Tuesday, January 12, 2010

What's In A Name?

C. Engdahl
The Big E of Big E Toys

“Apples and oranges aren’t that different, really. I mean, they’re both fruit. Their weight is extremely similar. They both contain acidic elements. They’re both roughly spherical. They serve the same social purpose. With the possible exception of a tangerine, I can’t think of anything more similar to an orange than an apple. If I was having lunch with a man who was eating an apple and – while I was looking away – he replaced that apple with an orange, I doubt I’d even notice. So how is this a metaphor for difference? I could understand if you said, ‘That’s like comparing apples and uranium,’ or ‘That’s like comparing apples with baby wolverines,’ or ‘That’s like comparing apples with the early work of Raymond Carver,’ or ‘That’s like comparing apples with hermaphroditic ground sloths.’ Those would all be valid examples of profound disparity. But not apples and oranges. In every meaningful way, they’re virtually identical.”

- from the book Sex, Drugs, and Cocoa Puffs by Chuck Klosterman

I don’t dwell too often or too long on the story I’m about to tell. For when I do, I get fairly irritated with myself.

Some of you already know, in addition to other endeavors, I operate a small toy company (manufacturer not store) called Big E Toys that specializes in board games. I introduced my first game about six years ago, but have been tinkering with various board game ideas since the early to mid-nineties.

Games in various stages of development take on many forms around my house – some have boards, some are just card games, others involve dice, and some are simply verbal manifestations of concepts being tossed about. And I distinctly remember one of these verbal manifestations - before I even brought my first game to market - for which I was unable to connect all the conceptual pieces. Someone else beat me to the punch. I missed an opportunity and kick myself periodically because of it.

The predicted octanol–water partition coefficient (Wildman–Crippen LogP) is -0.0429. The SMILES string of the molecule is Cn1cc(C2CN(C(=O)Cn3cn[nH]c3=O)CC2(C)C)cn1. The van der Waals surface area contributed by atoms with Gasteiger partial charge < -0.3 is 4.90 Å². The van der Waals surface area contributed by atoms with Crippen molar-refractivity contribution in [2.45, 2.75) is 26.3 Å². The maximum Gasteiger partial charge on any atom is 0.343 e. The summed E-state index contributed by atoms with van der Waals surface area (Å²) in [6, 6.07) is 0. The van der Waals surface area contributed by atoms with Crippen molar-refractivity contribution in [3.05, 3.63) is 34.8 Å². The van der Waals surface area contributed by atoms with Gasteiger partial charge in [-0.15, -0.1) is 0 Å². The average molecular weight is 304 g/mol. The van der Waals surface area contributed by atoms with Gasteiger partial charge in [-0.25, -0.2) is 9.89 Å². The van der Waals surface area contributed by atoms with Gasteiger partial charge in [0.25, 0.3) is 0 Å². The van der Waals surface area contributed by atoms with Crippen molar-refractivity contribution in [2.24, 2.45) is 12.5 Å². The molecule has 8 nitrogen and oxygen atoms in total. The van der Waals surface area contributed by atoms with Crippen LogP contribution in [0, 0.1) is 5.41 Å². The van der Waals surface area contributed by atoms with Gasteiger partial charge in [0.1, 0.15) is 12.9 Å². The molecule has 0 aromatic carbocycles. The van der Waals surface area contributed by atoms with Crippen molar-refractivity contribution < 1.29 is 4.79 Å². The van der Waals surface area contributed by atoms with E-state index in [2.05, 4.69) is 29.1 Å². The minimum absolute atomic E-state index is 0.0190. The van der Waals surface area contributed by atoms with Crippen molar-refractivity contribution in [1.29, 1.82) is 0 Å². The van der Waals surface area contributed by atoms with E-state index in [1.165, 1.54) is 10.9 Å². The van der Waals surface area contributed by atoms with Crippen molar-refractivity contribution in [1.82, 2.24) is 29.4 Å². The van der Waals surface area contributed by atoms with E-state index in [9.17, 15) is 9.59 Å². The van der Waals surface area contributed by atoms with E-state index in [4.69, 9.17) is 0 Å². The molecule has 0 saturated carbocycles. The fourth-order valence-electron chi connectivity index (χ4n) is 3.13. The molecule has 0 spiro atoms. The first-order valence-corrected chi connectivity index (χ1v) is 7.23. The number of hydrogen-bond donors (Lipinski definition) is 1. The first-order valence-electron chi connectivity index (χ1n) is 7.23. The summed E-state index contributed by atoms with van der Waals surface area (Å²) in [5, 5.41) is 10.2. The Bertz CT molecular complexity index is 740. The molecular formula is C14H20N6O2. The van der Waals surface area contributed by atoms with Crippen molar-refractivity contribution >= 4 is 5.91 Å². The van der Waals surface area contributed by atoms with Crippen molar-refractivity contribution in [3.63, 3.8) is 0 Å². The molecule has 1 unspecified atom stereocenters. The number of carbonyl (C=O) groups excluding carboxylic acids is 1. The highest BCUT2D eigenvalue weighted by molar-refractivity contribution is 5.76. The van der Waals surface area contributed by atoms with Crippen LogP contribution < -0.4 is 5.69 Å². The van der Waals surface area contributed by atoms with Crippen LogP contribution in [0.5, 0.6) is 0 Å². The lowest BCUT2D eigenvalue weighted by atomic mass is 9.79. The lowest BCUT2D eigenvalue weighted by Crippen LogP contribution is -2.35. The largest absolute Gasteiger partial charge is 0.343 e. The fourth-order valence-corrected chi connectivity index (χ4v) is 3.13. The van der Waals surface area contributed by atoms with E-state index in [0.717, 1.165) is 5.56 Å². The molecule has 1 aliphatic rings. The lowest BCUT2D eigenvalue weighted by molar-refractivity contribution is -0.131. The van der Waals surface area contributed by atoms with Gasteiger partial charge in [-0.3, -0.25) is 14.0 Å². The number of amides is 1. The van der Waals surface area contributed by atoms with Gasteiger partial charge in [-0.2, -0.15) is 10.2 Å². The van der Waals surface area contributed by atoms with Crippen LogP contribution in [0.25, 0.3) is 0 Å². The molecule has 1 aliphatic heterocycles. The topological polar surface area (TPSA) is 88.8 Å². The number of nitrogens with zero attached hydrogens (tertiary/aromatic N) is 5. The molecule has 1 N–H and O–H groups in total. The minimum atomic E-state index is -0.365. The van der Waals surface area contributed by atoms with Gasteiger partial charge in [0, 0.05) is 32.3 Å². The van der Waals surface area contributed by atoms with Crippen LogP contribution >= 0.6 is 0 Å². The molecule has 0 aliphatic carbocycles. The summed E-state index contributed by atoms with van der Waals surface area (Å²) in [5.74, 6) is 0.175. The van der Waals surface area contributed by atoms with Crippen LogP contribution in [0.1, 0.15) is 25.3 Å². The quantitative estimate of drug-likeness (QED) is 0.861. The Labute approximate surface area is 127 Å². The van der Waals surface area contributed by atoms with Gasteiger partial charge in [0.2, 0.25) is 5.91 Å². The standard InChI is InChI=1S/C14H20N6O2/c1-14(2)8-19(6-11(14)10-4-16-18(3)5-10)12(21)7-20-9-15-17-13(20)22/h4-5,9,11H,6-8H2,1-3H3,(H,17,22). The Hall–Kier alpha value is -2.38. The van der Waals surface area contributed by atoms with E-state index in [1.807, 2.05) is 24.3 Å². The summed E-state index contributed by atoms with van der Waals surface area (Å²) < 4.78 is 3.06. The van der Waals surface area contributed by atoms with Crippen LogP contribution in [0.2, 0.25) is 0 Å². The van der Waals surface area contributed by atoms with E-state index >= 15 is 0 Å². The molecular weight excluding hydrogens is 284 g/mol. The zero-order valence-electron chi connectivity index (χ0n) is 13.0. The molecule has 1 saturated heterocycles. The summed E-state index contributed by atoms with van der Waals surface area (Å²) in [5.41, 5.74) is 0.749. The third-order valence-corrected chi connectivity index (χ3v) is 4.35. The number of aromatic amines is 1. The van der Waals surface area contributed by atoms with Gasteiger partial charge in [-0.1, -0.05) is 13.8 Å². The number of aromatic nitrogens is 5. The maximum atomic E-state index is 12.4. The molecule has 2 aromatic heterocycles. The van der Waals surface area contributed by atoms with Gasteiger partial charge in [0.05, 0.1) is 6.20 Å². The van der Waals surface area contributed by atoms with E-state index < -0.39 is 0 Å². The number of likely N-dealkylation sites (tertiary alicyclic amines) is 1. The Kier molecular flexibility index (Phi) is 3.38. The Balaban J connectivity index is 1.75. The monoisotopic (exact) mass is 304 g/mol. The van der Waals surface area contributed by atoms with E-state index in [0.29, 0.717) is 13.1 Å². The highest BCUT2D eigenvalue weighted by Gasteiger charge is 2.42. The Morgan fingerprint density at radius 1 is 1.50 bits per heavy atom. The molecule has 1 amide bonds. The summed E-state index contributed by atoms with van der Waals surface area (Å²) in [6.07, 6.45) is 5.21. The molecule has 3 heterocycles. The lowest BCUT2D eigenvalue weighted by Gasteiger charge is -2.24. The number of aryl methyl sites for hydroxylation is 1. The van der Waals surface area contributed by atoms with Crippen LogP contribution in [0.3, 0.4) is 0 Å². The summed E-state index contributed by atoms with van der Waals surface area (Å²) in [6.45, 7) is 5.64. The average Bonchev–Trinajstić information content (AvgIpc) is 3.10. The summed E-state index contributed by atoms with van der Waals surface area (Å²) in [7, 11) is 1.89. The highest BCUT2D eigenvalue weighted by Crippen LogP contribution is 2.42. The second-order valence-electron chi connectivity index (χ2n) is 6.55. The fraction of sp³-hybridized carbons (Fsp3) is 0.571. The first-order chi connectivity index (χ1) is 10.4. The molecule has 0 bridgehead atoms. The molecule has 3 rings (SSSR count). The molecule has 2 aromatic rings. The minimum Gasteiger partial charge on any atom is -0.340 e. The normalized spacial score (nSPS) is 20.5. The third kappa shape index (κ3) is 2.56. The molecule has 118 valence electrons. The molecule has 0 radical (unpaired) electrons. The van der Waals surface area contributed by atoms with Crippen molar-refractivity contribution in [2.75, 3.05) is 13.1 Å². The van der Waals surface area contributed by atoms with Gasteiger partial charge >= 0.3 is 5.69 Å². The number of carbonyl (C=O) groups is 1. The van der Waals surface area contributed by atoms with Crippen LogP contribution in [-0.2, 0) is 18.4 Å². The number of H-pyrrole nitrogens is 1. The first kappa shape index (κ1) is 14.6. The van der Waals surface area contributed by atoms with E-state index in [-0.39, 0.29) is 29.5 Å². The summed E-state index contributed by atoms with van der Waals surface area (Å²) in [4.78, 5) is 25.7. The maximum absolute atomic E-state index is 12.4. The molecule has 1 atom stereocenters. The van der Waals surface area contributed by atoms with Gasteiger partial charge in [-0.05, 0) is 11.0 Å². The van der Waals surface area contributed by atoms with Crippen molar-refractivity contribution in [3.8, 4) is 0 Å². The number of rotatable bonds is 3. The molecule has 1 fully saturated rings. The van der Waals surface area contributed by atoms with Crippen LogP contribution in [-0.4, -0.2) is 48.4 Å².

About ten years ago, I was helping chaperone a whitewater canoe trip on the Brule River in northern WI for a bunch of senior high youth from my church. Our overall group was too large to canoe together and we thus broke up into more manageable sized parties. My group consisted of seven high school seniors, and one junior. All boys. Plus our two guides, both of whom were college-aged women.

For anyone that’s been on a camping, canoeing, or hiking trip such as this, either as a participant or chaperone, you understand the necessity to keep yourself engaged in creative ways with those around you. Aside from some designated solitary time in which people go off to explore their surroundings and contemplate life on their own every once in a while, an overwhelming majority of your time – cooking, eating, canoeing, looking for firewood, sleeping, cleaning up, breaking camp, etc. – is a collective experience. Silence may be golden, but it gets pretty old pretty fast if you’ve exhausted all the standard discussion topics and aren’t able to find creative new ways to interact with those around you.

Games, in virtually any situation – whether at home, at a party, at work, or even on a camping trip - can be used as an icebreaker or ongoing mechanism to interact with others in fun and interesting ways. On this particular trip I remember having had a hacky-sack and small football along with which we could toss around with our feet or hands respectively. Such trips aren’t conducive to board games however. And aside from a couple decks of cards and small cribbage board, we made no attempt to lug along any conventional board games.